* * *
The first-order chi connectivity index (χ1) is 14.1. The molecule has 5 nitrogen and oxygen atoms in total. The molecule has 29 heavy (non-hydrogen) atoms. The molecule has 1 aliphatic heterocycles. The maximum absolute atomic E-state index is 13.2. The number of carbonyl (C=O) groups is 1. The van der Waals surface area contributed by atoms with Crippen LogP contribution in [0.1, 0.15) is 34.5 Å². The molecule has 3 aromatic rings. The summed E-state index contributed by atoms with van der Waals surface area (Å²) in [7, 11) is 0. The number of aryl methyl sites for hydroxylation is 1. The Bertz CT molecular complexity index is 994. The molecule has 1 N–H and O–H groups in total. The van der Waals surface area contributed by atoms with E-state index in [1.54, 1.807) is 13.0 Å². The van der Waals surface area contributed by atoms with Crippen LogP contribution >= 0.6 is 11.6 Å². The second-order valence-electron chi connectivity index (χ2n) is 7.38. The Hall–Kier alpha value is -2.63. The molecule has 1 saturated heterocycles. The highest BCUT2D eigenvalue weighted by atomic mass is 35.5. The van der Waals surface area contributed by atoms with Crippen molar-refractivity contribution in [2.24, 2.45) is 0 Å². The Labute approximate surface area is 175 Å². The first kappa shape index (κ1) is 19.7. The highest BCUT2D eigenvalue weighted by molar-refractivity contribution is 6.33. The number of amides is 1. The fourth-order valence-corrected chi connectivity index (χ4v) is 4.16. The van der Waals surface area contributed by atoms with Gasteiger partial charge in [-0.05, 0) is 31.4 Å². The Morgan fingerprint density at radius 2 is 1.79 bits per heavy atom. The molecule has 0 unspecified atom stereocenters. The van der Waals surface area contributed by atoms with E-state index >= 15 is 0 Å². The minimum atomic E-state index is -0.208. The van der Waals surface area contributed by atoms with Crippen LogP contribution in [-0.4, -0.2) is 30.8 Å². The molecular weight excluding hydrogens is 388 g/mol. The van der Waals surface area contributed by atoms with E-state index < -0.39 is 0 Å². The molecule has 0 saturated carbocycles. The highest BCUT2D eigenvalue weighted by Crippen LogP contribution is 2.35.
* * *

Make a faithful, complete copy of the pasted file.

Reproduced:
The first-order chi connectivity index (χ1) is 14.1. The molecule has 5 nitrogen and oxygen atoms in total. The molecule has 29 heavy (non-hydrogen) atoms. The molecule has 1 aliphatic heterocycles. The maximum absolute atomic E-state index is 13.2. The number of carbonyl (C=O) groups is 1. The van der Waals surface area contributed by atoms with Crippen LogP contribution in [0.1, 0.15) is 34.5 Å². The molecule has 3 aromatic rings. The summed E-state index contributed by atoms with van der Waals surface area (Å²) in [7, 11) is 0. The number of aryl methyl sites for hydroxylation is 1. The Bertz CT molecular complexity index is 994. The molecule has 1 N–H and O–H groups in total. The van der Waals surface area contributed by atoms with E-state index in [1.54, 1.807) is 13.0 Å². The van der Waals surface area contributed by atoms with Crippen LogP contribution >= 0.6 is 11.6 Å². The second-order valence-electron chi connectivity index (χ2n) is 7.38. The Hall–Kier alpha value is -2.63. The molecule has 1 saturated heterocycles. The highest BCUT2D eigenvalue weighted by atomic mass is 35.5. The van der Waals surface area contributed by atoms with Crippen molar-refractivity contribution in [2.24, 2.45) is 0 Å². The Labute approximate surface area is 175 Å². The first kappa shape index (κ1) is 19.7. The highest BCUT2D eigenvalue weighted by molar-refractivity contribution is 6.33. The number of amides is 1. The fourth-order valence-corrected chi connectivity index (χ4v) is 4.16. The van der Waals surface area contributed by atoms with Gasteiger partial charge in [-0.05, 0) is 31.4 Å². The Morgan fingerprint density at radius 2 is 1.79 bits per heavy atom. The molecule has 0 unspecified atom stereocenters. The van der Waals surface area contributed by atoms with E-state index >= 15 is 0 Å². The minimum atomic E-state index is -0.208. The van der Waals surface area contributed by atoms with Crippen LogP contribution in [-0.4, -0.2) is 30.8 Å². The molecular weight excluding hydrogens is 388 g/mol. The van der Waals surface area contributed by atoms with E-state index < -0.39 is 0 Å². The molecule has 0 saturated carbocycles. The highest BCUT2D eigenvalue weighted by Crippen LogP contribution is 2.35.